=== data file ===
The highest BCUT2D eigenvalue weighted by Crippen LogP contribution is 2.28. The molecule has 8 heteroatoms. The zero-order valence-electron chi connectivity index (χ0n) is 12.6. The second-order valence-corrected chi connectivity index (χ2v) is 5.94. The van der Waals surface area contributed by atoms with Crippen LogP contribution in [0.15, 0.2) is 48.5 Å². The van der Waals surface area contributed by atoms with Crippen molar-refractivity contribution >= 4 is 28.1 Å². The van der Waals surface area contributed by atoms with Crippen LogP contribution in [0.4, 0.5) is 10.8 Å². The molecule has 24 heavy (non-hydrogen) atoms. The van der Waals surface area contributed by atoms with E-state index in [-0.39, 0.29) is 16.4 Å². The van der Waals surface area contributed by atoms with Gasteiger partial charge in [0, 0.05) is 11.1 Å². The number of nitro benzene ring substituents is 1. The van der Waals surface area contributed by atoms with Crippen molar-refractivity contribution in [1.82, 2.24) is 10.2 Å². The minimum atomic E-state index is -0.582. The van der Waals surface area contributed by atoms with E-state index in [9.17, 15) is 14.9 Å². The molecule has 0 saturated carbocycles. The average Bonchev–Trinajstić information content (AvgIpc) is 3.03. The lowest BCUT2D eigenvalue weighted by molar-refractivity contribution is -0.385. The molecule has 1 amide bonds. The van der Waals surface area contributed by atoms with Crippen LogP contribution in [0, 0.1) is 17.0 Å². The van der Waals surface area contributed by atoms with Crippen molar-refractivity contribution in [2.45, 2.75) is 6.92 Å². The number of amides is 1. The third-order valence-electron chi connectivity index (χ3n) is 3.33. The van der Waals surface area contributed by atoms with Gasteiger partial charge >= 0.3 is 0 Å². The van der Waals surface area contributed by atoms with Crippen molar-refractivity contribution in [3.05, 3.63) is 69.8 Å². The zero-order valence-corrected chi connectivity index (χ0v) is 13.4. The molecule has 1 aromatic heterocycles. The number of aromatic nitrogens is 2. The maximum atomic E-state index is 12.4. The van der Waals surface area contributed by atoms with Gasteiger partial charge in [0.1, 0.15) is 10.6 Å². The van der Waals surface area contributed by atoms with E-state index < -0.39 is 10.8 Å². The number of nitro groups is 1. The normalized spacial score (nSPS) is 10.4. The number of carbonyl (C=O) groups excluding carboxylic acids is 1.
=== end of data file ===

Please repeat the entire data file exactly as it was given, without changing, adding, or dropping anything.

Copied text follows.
The highest BCUT2D eigenvalue weighted by Crippen LogP contribution is 2.28. The molecule has 8 heteroatoms. The zero-order valence-electron chi connectivity index (χ0n) is 12.6. The second-order valence-corrected chi connectivity index (χ2v) is 5.94. The van der Waals surface area contributed by atoms with Crippen LogP contribution in [0.15, 0.2) is 48.5 Å². The van der Waals surface area contributed by atoms with Crippen molar-refractivity contribution >= 4 is 28.1 Å². The van der Waals surface area contributed by atoms with Crippen LogP contribution in [0.4, 0.5) is 10.8 Å². The molecule has 24 heavy (non-hydrogen) atoms. The van der Waals surface area contributed by atoms with E-state index in [-0.39, 0.29) is 16.4 Å². The van der Waals surface area contributed by atoms with Gasteiger partial charge in [0, 0.05) is 11.1 Å². The number of nitro benzene ring substituents is 1. The van der Waals surface area contributed by atoms with Crippen molar-refractivity contribution in [1.82, 2.24) is 10.2 Å². The minimum atomic E-state index is -0.582. The van der Waals surface area contributed by atoms with E-state index in [9.17, 15) is 14.9 Å². The molecule has 0 saturated carbocycles. The average Bonchev–Trinajstić information content (AvgIpc) is 3.03. The lowest BCUT2D eigenvalue weighted by molar-refractivity contribution is -0.385. The molecule has 1 amide bonds. The van der Waals surface area contributed by atoms with Crippen LogP contribution in [0, 0.1) is 17.0 Å². The van der Waals surface area contributed by atoms with Crippen molar-refractivity contribution in [2.45, 2.75) is 6.92 Å². The number of amides is 1. The third-order valence-electron chi connectivity index (χ3n) is 3.33. The van der Waals surface area contributed by atoms with Gasteiger partial charge >= 0.3 is 0 Å². The van der Waals surface area contributed by atoms with Crippen molar-refractivity contribution in [3.05, 3.63) is 69.8 Å². The zero-order valence-corrected chi connectivity index (χ0v) is 13.4. The molecule has 1 aromatic heterocycles. The number of aromatic nitrogens is 2. The maximum atomic E-state index is 12.4. The van der Waals surface area contributed by atoms with Gasteiger partial charge in [0.1, 0.15) is 10.6 Å². The van der Waals surface area contributed by atoms with E-state index < -0.39 is 10.8 Å². The number of nitro groups is 1. The normalized spacial score (nSPS) is 10.4. The number of carbonyl (C=O) groups excluding carboxylic acids is 1.